Most anglers either use monofilament line or braided line with a 30-pound-test fluorocarbon leader 18 inches to 24 inches long. Fluorocarbon is stiff, especially when compared to monofilament. This stiffness helps keep the hooks from tangling. The leader is tied to the braided line with an Albright knot. The lure is tied to the leader with a loop knot, rather than a tight knot to allow freer movement.

Photo by Ron SInfelt

Freedom of movement is vital to the effectiveness of the lure because the angler imbues the lure with personality. The angler's experiences, the type of rod and reel, the line diameter and weight, and the weight and buoyancy of the lure are aspects of fishing with walk-the-dog lures that have impacts on effectiveness.

Another thing to consider is whether to use a lure with a sound chamber or rattle. A rattle can attract fish that have not seen a lot of fishing pressure, but they can spook fish that have seen one too many topwater lures. Recent designs also give anglers the choice of using a soft-bodied walker. The theory is that the fish holds the softer lure in its mouth longer because the texture is more like that of a baitfish.

Red drum switch preferences daily, if not hourly, depending upon water temperature, lighting conditions, tide height and atmospheric conditions. Therefore, once anglers make lure selection, the second most important aspect of fishing a walk-the-dog lure is the speed and rhythm of the retrieve.

Anglers impart back-and-forth action to the lure by twitching the rod tip while turning the reel handle. The retrieve can be fast or slow, but the most important aspect is keeping the lure moving. If a fish strikes and misses, the angler should keep it moving at the same pace. Otherwise, more often than not, the fish loses interest. If a fish strikes, anglers should wait until feeling the weight of the fish before setting the hook, or risk pulling the lure away from the fish. Having to reel in the slack line disrupts the continuous, rhythmic retrieve.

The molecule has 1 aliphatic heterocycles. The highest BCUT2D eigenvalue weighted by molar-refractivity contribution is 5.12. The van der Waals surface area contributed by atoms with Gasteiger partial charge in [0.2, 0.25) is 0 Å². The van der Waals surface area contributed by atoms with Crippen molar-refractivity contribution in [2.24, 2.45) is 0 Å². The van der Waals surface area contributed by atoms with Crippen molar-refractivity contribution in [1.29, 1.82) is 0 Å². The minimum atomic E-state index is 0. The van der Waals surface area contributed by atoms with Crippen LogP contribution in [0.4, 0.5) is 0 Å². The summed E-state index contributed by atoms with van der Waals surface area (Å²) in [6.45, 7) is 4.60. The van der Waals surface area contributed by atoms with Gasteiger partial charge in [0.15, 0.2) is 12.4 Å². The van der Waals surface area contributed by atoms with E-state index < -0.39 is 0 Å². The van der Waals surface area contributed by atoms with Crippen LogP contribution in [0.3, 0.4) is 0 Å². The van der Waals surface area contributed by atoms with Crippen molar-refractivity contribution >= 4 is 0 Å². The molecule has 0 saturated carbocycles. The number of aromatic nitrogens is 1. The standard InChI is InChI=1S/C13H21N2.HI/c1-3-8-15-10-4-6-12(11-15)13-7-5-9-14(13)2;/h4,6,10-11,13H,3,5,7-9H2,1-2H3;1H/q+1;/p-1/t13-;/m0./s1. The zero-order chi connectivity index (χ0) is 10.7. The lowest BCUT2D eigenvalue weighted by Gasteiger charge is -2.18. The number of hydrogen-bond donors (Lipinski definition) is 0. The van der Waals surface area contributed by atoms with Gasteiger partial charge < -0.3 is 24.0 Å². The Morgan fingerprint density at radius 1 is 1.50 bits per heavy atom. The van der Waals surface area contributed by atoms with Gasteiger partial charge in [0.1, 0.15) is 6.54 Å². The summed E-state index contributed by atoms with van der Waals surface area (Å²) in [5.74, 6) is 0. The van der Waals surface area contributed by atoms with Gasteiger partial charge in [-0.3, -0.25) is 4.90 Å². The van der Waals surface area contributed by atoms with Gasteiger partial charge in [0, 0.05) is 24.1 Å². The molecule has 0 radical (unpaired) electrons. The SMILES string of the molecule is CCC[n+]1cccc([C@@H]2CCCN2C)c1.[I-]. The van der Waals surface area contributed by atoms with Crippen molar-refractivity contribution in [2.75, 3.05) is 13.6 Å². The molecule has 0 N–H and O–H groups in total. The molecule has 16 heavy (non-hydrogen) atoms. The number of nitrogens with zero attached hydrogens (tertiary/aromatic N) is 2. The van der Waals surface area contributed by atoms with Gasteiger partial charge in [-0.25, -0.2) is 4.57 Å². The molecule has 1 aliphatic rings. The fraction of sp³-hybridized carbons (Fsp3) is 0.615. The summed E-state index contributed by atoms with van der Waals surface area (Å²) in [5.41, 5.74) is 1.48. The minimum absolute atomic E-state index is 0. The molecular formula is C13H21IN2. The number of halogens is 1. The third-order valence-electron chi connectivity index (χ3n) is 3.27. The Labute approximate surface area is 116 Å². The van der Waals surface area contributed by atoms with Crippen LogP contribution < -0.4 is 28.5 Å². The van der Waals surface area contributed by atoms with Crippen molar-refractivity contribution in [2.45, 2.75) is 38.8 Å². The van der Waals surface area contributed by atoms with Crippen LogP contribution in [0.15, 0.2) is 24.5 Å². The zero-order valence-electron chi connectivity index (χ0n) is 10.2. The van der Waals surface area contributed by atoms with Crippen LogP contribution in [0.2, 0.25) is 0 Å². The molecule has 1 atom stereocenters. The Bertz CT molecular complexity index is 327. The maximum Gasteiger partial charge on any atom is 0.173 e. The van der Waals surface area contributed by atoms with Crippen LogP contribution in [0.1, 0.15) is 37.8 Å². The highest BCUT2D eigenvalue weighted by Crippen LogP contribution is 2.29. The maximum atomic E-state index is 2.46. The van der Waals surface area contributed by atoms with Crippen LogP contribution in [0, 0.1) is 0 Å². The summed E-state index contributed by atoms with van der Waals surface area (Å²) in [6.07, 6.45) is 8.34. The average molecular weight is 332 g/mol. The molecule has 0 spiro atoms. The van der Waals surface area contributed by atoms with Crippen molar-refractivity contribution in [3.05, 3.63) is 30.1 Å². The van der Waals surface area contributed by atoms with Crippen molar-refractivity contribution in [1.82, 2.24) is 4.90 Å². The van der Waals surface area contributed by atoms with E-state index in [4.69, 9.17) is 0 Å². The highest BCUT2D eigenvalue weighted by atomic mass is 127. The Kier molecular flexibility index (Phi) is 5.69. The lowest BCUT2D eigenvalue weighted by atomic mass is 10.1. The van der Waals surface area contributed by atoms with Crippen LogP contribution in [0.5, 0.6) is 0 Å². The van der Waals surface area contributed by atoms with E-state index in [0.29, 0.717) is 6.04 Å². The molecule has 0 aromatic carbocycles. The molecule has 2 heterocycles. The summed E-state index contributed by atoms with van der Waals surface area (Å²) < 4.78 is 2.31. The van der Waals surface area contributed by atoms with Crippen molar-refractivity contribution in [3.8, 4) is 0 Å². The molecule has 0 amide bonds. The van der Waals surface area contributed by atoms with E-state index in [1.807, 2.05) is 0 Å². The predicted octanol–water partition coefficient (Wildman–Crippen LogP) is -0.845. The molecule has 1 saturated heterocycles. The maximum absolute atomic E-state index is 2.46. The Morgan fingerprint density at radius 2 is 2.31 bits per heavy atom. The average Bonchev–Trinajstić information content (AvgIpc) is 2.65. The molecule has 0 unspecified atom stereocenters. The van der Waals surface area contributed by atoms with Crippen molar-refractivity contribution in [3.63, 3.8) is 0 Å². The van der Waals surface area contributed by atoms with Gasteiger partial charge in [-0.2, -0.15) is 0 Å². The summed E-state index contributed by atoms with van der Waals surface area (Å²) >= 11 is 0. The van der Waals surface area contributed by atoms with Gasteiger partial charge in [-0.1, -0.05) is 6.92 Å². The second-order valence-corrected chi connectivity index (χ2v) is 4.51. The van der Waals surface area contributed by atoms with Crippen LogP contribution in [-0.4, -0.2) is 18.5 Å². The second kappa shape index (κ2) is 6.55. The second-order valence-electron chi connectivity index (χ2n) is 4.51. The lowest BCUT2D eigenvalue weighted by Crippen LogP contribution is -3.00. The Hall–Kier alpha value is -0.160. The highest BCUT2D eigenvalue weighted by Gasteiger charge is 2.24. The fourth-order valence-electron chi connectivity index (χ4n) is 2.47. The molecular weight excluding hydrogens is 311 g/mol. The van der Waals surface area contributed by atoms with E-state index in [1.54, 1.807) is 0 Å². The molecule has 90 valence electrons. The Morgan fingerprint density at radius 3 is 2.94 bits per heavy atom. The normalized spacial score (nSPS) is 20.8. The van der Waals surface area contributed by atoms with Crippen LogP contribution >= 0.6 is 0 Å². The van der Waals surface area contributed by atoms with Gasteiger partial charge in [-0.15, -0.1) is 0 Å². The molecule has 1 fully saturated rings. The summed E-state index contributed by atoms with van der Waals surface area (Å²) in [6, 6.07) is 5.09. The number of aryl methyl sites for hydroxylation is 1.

Due to the surface commotion, walk-the-dog lures can attract fish from extremely long distances. One of the most exciting events occurs when several fish follow the same lure. One usually strikes out of competitiveness, but if it misses, one or more of the others may strike.

One way to ensure more hookups is to change out factory treble hooks, which are usually nickel coated or uncoated mild steel. Using a higher-quality hook, such as a VMC high-carbon steel treble hook with a cutting point rather than a factory issued hook, definitely leads to more hookups.

Topwater lures work best in shallow water of up to 4 feet deep. The trick is to learn where the fish are located during various stages of the tide. Typically, fish are in channels during low tides, where anglers can catch them on edges and sandbars. As the tide rises, fish move to the edges of oyster beds and grassbeds. Once the tide is high, they move into the grassbeds. Soon after the tide begins to fall, they swim back out of the grassbeds to deeper water.

Using a trolling motor helps anglers stay on the fish during low tide stages. However, anglers who want to dig fish out of the grass use poles to move boats. In shallow grassbeds, fish reveal their presence by showing tails or backs or or by moving grass stems. They also stir up mud as they are feeding.

Another method of fishing is using a popping-cork rig, which consists of a float with a wire harness through the center and beads on each end that contact the float, making a popping sound when the angler jerks the line. Below the harness is a shrimp lure. The sound of the float mimics the sound of a flipping shrimp, attracting fish to the lure.

Flies are also effective for catching redfish when they are in the grassbeds. Anglers use poppers and streamers, casting them on intermediate sinking lines. For the best of both worlds, Capt. Gary Dubiel (www.specfever.com) designed the Pop-N-Fly rig, which he casts on a 10-weight fly rod for catching huge redfish that can weigh more than 40 pounds. The Pop-N-Fly rig consists of a closed-cell foam float with a monofilament harness and a weighted fly resembling baitfish, such as a Deceiver. The rig is capable of catching redfish weighing more than 50 pounds, but is just as effective on smaller redfish.

To order one of Mike Marsh's books on fishing, go to www.mikemarshoutdoors.com

Here's another take on catching red drum, from one of our Outdoor Sportsman Group family members, World Fishing Network:

Inshore Fishing For Reds

https://youtu.be/1AfdRuJR5Ag

Via WFN: World Fishing Network YouTube

(From May 29, 2012) JP DeRose talks about the gear setup you need to target redfish in shallow waters.